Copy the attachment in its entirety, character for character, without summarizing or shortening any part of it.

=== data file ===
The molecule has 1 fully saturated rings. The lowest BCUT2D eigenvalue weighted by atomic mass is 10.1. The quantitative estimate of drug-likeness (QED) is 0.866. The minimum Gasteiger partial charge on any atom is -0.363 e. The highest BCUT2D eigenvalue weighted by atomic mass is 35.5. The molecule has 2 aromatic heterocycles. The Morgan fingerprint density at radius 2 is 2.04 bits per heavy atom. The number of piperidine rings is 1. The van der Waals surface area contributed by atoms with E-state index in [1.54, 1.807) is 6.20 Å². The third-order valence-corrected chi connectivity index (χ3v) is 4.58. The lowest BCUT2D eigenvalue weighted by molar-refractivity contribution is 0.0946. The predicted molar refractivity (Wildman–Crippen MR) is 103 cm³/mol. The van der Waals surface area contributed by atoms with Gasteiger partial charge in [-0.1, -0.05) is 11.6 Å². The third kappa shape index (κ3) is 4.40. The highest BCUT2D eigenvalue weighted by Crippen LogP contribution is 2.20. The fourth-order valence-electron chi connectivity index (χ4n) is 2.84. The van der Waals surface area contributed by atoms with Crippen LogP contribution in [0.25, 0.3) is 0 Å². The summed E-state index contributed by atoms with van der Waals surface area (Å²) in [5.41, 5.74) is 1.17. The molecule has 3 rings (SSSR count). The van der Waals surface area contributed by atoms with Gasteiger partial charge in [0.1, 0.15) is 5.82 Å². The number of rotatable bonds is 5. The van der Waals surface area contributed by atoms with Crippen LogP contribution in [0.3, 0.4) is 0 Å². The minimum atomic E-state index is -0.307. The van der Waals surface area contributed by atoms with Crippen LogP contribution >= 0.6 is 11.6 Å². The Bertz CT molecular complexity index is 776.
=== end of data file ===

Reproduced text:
The molecule has 1 fully saturated rings. The lowest BCUT2D eigenvalue weighted by atomic mass is 10.1. The quantitative estimate of drug-likeness (QED) is 0.866. The minimum Gasteiger partial charge on any atom is -0.363 e. The highest BCUT2D eigenvalue weighted by atomic mass is 35.5. The molecule has 2 aromatic heterocycles. The Morgan fingerprint density at radius 2 is 2.04 bits per heavy atom. The number of piperidine rings is 1. The van der Waals surface area contributed by atoms with E-state index in [1.54, 1.807) is 6.20 Å². The third-order valence-corrected chi connectivity index (χ3v) is 4.58. The lowest BCUT2D eigenvalue weighted by molar-refractivity contribution is 0.0946. The predicted molar refractivity (Wildman–Crippen MR) is 103 cm³/mol. The van der Waals surface area contributed by atoms with Gasteiger partial charge in [-0.1, -0.05) is 11.6 Å². The third kappa shape index (κ3) is 4.40. The highest BCUT2D eigenvalue weighted by Crippen LogP contribution is 2.20. The fourth-order valence-electron chi connectivity index (χ4n) is 2.84. The van der Waals surface area contributed by atoms with Crippen LogP contribution in [0.25, 0.3) is 0 Å². The summed E-state index contributed by atoms with van der Waals surface area (Å²) in [5.41, 5.74) is 1.17. The molecule has 3 rings (SSSR count). The van der Waals surface area contributed by atoms with Gasteiger partial charge in [0.1, 0.15) is 5.82 Å². The number of rotatable bonds is 5. The van der Waals surface area contributed by atoms with Crippen LogP contribution in [0.3, 0.4) is 0 Å². The minimum atomic E-state index is -0.307. The van der Waals surface area contributed by atoms with Crippen LogP contribution >= 0.6 is 11.6 Å². The Bertz CT molecular complexity index is 776.